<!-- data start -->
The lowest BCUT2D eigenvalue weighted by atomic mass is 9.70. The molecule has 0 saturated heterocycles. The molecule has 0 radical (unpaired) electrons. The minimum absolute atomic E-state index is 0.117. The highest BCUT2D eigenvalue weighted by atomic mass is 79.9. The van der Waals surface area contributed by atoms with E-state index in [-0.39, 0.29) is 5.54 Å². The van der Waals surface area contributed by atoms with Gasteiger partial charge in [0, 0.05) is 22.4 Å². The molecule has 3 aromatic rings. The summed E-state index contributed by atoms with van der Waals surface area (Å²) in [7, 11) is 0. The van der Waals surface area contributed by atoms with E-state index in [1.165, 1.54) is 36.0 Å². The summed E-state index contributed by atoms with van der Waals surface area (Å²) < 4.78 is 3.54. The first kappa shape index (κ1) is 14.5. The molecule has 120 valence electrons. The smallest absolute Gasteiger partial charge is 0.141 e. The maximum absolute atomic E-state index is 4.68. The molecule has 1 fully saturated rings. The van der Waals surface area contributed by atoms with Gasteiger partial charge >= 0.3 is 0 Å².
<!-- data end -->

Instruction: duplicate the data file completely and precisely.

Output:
The lowest BCUT2D eigenvalue weighted by atomic mass is 9.70. The molecule has 0 saturated heterocycles. The molecule has 0 radical (unpaired) electrons. The minimum absolute atomic E-state index is 0.117. The highest BCUT2D eigenvalue weighted by atomic mass is 79.9. The van der Waals surface area contributed by atoms with E-state index in [-0.39, 0.29) is 5.54 Å². The van der Waals surface area contributed by atoms with Gasteiger partial charge in [0, 0.05) is 22.4 Å². The molecule has 3 aromatic rings. The summed E-state index contributed by atoms with van der Waals surface area (Å²) in [7, 11) is 0. The van der Waals surface area contributed by atoms with E-state index in [1.165, 1.54) is 36.0 Å². The summed E-state index contributed by atoms with van der Waals surface area (Å²) < 4.78 is 3.54. The first kappa shape index (κ1) is 14.5. The molecule has 120 valence electrons. The smallest absolute Gasteiger partial charge is 0.141 e. The maximum absolute atomic E-state index is 4.68. The molecule has 1 fully saturated rings. The van der Waals surface area contributed by atoms with Gasteiger partial charge >= 0.3 is 0 Å².